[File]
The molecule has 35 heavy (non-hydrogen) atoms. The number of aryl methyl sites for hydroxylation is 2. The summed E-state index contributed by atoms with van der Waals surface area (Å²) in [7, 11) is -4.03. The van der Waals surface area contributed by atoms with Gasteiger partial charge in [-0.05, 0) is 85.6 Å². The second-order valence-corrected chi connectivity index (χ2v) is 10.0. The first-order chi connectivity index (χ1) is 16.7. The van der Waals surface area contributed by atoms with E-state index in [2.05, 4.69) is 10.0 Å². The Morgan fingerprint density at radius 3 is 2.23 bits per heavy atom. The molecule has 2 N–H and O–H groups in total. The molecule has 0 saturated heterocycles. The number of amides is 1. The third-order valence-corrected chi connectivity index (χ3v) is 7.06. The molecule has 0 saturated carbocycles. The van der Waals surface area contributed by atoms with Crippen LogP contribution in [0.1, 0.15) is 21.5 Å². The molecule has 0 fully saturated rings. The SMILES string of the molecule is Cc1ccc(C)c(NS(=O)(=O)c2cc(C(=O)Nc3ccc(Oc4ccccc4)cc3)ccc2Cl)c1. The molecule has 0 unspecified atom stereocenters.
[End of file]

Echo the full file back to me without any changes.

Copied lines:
The molecule has 35 heavy (non-hydrogen) atoms. The number of aryl methyl sites for hydroxylation is 2. The summed E-state index contributed by atoms with van der Waals surface area (Å²) in [7, 11) is -4.03. The van der Waals surface area contributed by atoms with Gasteiger partial charge in [-0.05, 0) is 85.6 Å². The second-order valence-corrected chi connectivity index (χ2v) is 10.0. The first-order chi connectivity index (χ1) is 16.7. The van der Waals surface area contributed by atoms with E-state index in [2.05, 4.69) is 10.0 Å². The Morgan fingerprint density at radius 3 is 2.23 bits per heavy atom. The molecule has 2 N–H and O–H groups in total. The molecule has 0 saturated heterocycles. The number of amides is 1. The third-order valence-corrected chi connectivity index (χ3v) is 7.06. The molecule has 0 saturated carbocycles. The van der Waals surface area contributed by atoms with Crippen LogP contribution in [0.1, 0.15) is 21.5 Å². The molecule has 0 fully saturated rings. The SMILES string of the molecule is Cc1ccc(C)c(NS(=O)(=O)c2cc(C(=O)Nc3ccc(Oc4ccccc4)cc3)ccc2Cl)c1. The molecule has 0 unspecified atom stereocenters.